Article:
The Royal Academy marks 50 years of pioneering work by Renzo Piano, the architect who co-designed Paris’ Centre Pompidou and went on to add The Shard to London’s skyline.
Featuring rarely seen drawings, models and signature full-scale maquettes, this exhibition is the first survey of internationally renowned architect Renzo Piano’s work in London for almost 30 years. Designed and curated in collaboration with Piano, the showcase explores the design process behind a selection of some of the architect’s most iconic buildings.
Born in Genoa, Italy to a family of builders, Piano rose to fame alongside fellow architect, Richard Rogers, with whom he fought off competition from 280 other design teams to win the commission to build Paris’ new contemporary arts centre, Centre Pompidou. Gaining fame – and some notoriety – for the building’s iconic ‘inside-out’ approach, Piano went on to design the New York Times Building in 2007, The Shard in London in 2013 and the Whitney Museum of American Art in New York in 2015.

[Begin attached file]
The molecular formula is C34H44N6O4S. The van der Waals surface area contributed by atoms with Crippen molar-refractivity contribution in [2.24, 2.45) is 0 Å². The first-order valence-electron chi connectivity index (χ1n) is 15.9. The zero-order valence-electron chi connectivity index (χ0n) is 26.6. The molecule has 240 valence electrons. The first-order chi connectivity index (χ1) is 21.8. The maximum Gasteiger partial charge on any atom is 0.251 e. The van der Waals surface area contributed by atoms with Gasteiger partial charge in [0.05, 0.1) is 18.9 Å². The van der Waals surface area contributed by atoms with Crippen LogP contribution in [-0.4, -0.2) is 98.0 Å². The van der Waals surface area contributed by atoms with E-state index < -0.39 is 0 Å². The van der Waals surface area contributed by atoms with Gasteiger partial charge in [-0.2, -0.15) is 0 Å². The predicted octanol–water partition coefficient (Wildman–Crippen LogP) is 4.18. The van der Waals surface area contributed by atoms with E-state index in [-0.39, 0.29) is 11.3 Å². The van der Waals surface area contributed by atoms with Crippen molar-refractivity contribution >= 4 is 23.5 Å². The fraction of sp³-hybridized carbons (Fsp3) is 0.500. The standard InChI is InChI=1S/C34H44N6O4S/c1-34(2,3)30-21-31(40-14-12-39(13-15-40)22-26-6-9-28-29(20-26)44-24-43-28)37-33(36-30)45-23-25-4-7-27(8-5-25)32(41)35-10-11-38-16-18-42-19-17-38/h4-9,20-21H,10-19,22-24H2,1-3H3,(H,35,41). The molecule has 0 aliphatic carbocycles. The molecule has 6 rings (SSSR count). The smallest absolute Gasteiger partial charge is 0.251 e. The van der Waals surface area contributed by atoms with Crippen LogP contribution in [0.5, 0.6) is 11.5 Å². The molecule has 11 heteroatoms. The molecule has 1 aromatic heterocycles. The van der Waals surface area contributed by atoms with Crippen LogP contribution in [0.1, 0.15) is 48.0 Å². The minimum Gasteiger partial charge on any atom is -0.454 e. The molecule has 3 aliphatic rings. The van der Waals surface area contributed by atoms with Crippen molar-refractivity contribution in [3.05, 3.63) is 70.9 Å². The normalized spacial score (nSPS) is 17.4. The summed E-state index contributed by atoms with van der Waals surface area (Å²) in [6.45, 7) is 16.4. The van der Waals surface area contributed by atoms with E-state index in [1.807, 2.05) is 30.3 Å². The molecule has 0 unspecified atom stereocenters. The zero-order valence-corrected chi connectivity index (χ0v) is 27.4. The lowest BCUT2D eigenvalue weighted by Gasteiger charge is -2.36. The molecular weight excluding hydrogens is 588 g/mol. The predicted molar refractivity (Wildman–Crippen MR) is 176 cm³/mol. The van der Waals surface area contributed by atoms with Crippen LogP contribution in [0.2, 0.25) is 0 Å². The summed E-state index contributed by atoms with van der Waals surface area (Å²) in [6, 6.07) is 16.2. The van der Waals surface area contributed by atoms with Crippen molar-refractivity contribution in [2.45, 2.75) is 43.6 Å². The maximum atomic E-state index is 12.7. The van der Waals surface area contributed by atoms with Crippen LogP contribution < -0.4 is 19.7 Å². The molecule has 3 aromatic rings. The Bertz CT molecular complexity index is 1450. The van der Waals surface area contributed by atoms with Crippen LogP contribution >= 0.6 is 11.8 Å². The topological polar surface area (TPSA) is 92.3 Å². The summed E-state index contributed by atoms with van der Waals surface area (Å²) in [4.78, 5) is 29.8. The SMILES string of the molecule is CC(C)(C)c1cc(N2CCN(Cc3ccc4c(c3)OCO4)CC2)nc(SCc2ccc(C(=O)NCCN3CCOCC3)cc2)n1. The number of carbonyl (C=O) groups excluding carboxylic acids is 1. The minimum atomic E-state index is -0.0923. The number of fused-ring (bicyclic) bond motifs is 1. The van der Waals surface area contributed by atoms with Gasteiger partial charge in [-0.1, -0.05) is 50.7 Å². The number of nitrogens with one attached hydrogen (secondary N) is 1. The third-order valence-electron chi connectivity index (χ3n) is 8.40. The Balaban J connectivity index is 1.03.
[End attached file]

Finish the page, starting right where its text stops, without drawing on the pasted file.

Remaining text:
Described by Rogers as ‘the marriage of poetry and technology’, Piano’s pioneering architectural approach is characterised by a mix of tradition and invention. On show in the Royal Academy’s newly refurbished space in Burlington Gardens, and part of a reinvigorated focus on architecture initiated by the gallery’s 250th anniversary, Renzo Piano charts one man’s extraordinary career – from its beginnings through to future projects in the making.